Two months ago, I blogged about the common argument that cities shouldn’t allow new housing because new residents might overload their infrastructure. I raised a variety of counterarguments, but it seems to me that one point deserves more attention than I gave it.
In particular: there is almost no place in the United States where new residents don’t affect infrastructure needs to some extent. For example, in a city with decent public transit, new residents will mean more people on the subways and buses. So anti-housing activists can plausibly complain that new residents will overload the trains and buses. Even though it is not technically correct (even in New York City) that trains and buses have as many passengers as they can handle, it is true that more riders mean more people sitting next to you, or maybe even a higher likelihood that you may have to stand on the train or bus.
But in a city or suburb that is highly dependent on roads and highways, new residents might mean more cars on the roads and thus more traffic congestion. So therefore, it could be plausibly argued that nothing should also be built in automobile-dependent suburbs.
And we can’t avoid the problem by building in rural land. In fact, new housing in rural areas might require even more infrastructural improvements than new housing in existing suburbs, because rural areas often lack sewers, and often have two-lane roads instead of major highways. So new subdivisions in rural areas might require even more significant infrastructure improvements than new subdivisions in suburbs.
Transportation infrastructure is just one type of infrastructure. Schools are another type of infrastructure that is affected heavily by growth; new residents mean more children in the schools, and thus risk making schools overcrowded if they aren’t overcrowded already.*
So the “infrastructure” argument against new housing is one that suggests no housing should be built anywhere—obviously an absurd result.
It seems to me that a fairly significant body of commentary suggests that sprawl creates more need for new infrastructure than does development in existing areas: for example, if government permits a new low-density suburb in the country, it might build new roads and sewer pipes that might not be necessary if housing is built in existing areas. So if our only goal was to limit the need for new infrastructure, we would limit new housing to already-built-up areas.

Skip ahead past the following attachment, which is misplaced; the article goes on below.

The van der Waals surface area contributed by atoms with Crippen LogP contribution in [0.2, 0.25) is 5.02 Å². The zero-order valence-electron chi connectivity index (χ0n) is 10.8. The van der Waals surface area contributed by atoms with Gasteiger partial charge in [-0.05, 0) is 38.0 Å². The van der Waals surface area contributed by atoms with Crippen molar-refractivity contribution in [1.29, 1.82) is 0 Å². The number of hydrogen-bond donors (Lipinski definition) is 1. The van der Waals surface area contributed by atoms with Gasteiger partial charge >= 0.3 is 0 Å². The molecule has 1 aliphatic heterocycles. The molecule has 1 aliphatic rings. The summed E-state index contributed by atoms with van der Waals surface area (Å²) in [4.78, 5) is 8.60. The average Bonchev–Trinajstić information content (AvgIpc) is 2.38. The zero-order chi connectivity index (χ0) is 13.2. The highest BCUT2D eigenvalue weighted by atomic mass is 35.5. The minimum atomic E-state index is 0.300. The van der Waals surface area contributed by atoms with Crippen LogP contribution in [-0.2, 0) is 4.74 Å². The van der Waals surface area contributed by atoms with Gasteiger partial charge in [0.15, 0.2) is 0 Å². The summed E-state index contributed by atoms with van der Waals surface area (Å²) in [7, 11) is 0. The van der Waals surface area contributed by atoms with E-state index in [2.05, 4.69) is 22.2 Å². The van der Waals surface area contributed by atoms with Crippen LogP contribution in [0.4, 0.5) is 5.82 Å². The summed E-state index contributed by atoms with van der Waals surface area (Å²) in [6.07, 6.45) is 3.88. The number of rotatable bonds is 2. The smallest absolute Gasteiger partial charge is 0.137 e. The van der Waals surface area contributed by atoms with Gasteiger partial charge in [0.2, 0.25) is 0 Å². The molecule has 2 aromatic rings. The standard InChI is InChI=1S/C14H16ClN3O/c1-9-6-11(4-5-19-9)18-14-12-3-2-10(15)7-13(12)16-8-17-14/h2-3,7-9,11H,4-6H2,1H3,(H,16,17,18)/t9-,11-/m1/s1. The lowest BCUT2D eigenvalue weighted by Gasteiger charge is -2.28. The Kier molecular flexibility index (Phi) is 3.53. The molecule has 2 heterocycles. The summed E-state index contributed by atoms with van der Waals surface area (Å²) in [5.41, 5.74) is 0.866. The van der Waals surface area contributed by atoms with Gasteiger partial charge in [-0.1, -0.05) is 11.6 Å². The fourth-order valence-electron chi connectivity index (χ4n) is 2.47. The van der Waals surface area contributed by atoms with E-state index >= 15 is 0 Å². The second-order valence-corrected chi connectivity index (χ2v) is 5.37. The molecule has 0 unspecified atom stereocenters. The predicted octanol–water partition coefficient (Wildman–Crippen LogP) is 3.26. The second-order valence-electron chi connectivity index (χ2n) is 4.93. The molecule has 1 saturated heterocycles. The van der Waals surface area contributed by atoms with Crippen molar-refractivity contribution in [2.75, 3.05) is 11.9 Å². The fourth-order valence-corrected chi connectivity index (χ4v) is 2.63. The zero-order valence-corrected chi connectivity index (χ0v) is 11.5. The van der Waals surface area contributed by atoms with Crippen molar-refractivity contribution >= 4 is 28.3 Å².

But the current zoning system promotes the opposite result. Here’s why: if neighbors are given veto power over new housing (as is often the case), we may actually need more infrastructure than if the free market held sway. Why? Because if new housing is built in low-density rural areas, there will be fewer neighbors around to object. Thus, a region where neighbors are given veto power is one which has more housing in cornfields and less housing in cities and existing suburbs, which in turn means that society’s collective infrastructure bill will be larger.
In sum, anti-housing policies never really reduce society-wide infrastructure costs; at best, they shift those costs to more permissive jurisdictions.
*If anti-housing activists really believed that school overcrowding was the only reason to oppose new housing, they would support housing targeted towards single people instead of families—for example, small apartments. But in general, apartments are even more politically radioactive than houses. So I suspect that concerns over schools are either a) not really a major reason for anti-housing activism or b) insincere.